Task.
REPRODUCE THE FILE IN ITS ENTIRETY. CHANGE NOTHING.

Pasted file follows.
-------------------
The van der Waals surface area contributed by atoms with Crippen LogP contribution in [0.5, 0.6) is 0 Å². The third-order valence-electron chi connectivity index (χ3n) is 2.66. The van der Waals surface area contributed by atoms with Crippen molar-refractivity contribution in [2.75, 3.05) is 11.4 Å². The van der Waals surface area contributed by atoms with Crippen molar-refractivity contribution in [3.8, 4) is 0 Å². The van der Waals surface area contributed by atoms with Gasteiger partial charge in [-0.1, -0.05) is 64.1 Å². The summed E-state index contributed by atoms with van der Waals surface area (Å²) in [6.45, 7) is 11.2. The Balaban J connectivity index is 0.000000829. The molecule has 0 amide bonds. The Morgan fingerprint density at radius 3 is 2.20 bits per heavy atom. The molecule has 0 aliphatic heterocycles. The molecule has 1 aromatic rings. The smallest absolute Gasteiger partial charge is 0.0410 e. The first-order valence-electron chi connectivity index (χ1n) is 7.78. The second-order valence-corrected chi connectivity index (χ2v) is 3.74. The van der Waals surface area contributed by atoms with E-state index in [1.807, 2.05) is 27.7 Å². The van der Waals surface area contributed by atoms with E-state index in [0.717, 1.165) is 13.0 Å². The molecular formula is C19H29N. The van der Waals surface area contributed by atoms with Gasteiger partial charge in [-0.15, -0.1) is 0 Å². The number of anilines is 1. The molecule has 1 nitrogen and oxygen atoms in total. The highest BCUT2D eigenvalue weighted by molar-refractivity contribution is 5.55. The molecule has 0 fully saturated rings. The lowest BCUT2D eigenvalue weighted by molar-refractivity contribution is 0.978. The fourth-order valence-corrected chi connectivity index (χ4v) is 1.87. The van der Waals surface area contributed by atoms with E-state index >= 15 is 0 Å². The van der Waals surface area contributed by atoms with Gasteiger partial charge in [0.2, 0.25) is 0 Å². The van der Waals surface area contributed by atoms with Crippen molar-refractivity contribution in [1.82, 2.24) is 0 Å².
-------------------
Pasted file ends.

The van der Waals surface area contributed by atoms with Crippen LogP contribution in [0.5, 0.6) is 0 Å². The third-order valence-electron chi connectivity index (χ3n) is 2.66. The van der Waals surface area contributed by atoms with Crippen molar-refractivity contribution in [2.75, 3.05) is 11.4 Å². The van der Waals surface area contributed by atoms with Crippen molar-refractivity contribution in [3.8, 4) is 0 Å². The van der Waals surface area contributed by atoms with Gasteiger partial charge in [-0.1, -0.05) is 64.1 Å². The summed E-state index contributed by atoms with van der Waals surface area (Å²) in [6.45, 7) is 11.2. The Balaban J connectivity index is 0.000000829. The molecule has 0 amide bonds. The Morgan fingerprint density at radius 3 is 2.20 bits per heavy atom. The molecule has 0 aliphatic heterocycles. The molecule has 1 aromatic rings. The smallest absolute Gasteiger partial charge is 0.0410 e. The first-order valence-electron chi connectivity index (χ1n) is 7.78. The second-order valence-corrected chi connectivity index (χ2v) is 3.74. The van der Waals surface area contributed by atoms with E-state index in [1.807, 2.05) is 27.7 Å². The van der Waals surface area contributed by atoms with E-state index in [0.717, 1.165) is 13.0 Å². The molecular formula is C19H29N. The van der Waals surface area contributed by atoms with Gasteiger partial charge in [-0.15, -0.1) is 0 Å². The number of anilines is 1. The molecule has 1 nitrogen and oxygen atoms in total. The highest BCUT2D eigenvalue weighted by molar-refractivity contribution is 5.55. The molecule has 0 fully saturated rings. The lowest BCUT2D eigenvalue weighted by molar-refractivity contribution is 0.978. The fourth-order valence-corrected chi connectivity index (χ4v) is 1.87. The van der Waals surface area contributed by atoms with E-state index >= 15 is 0 Å². The van der Waals surface area contributed by atoms with Gasteiger partial charge in [0.2, 0.25) is 0 Å². The van der Waals surface area contributed by atoms with Crippen molar-refractivity contribution in [1.82, 2.24) is 0 Å².